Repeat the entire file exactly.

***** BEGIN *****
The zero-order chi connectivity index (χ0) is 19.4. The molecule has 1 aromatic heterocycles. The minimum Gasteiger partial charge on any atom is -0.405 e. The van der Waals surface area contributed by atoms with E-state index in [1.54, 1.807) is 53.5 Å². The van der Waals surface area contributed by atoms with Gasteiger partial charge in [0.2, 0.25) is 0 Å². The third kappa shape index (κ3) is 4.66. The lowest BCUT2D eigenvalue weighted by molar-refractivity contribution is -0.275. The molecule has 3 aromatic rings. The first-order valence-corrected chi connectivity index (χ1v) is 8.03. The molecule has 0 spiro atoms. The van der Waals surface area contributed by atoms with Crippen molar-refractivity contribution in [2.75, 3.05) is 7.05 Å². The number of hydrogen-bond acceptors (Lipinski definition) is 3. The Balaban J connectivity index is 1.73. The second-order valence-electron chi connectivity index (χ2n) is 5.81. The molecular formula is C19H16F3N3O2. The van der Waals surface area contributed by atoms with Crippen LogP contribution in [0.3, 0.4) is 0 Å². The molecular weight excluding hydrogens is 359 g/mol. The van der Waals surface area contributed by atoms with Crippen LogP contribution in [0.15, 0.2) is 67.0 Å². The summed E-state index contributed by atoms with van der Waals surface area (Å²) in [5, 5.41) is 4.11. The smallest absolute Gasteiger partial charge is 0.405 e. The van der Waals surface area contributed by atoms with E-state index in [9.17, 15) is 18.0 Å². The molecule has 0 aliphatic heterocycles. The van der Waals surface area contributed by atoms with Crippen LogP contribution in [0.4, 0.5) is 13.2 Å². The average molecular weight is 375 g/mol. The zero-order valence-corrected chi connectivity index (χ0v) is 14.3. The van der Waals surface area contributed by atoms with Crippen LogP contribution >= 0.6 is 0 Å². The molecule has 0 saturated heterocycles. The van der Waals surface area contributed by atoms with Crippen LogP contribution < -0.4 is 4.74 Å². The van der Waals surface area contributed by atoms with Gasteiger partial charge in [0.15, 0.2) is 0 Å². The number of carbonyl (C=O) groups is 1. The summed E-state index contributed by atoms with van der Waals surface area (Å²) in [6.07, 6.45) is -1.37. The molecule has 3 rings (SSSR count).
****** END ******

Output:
The zero-order chi connectivity index (χ0) is 19.4. The molecule has 1 aromatic heterocycles. The minimum Gasteiger partial charge on any atom is -0.405 e. The van der Waals surface area contributed by atoms with E-state index in [1.54, 1.807) is 53.5 Å². The van der Waals surface area contributed by atoms with Gasteiger partial charge in [0.2, 0.25) is 0 Å². The third kappa shape index (κ3) is 4.66. The lowest BCUT2D eigenvalue weighted by molar-refractivity contribution is -0.275. The molecule has 3 aromatic rings. The first-order valence-corrected chi connectivity index (χ1v) is 8.03. The molecule has 0 spiro atoms. The van der Waals surface area contributed by atoms with Crippen molar-refractivity contribution in [2.75, 3.05) is 7.05 Å². The number of hydrogen-bond acceptors (Lipinski definition) is 3. The Balaban J connectivity index is 1.73. The second-order valence-electron chi connectivity index (χ2n) is 5.81. The molecular formula is C19H16F3N3O2. The van der Waals surface area contributed by atoms with Crippen LogP contribution in [0.3, 0.4) is 0 Å². The molecular weight excluding hydrogens is 359 g/mol. The van der Waals surface area contributed by atoms with Crippen LogP contribution in [0.15, 0.2) is 67.0 Å². The summed E-state index contributed by atoms with van der Waals surface area (Å²) in [5, 5.41) is 4.11. The smallest absolute Gasteiger partial charge is 0.405 e. The van der Waals surface area contributed by atoms with E-state index in [9.17, 15) is 18.0 Å². The molecule has 0 aliphatic heterocycles. The van der Waals surface area contributed by atoms with Crippen LogP contribution in [0.4, 0.5) is 13.2 Å². The average molecular weight is 375 g/mol. The zero-order valence-corrected chi connectivity index (χ0v) is 14.3. The van der Waals surface area contributed by atoms with Crippen LogP contribution >= 0.6 is 0 Å². The molecule has 0 saturated heterocycles. The van der Waals surface area contributed by atoms with Crippen LogP contribution < -0.4 is 4.74 Å². The van der Waals surface area contributed by atoms with Gasteiger partial charge in [0.15, 0.2) is 0 Å². The number of carbonyl (C=O) groups is 1. The summed E-state index contributed by atoms with van der Waals surface area (Å²) in [6.07, 6.45) is -1.37. The molecule has 3 rings (SSSR count).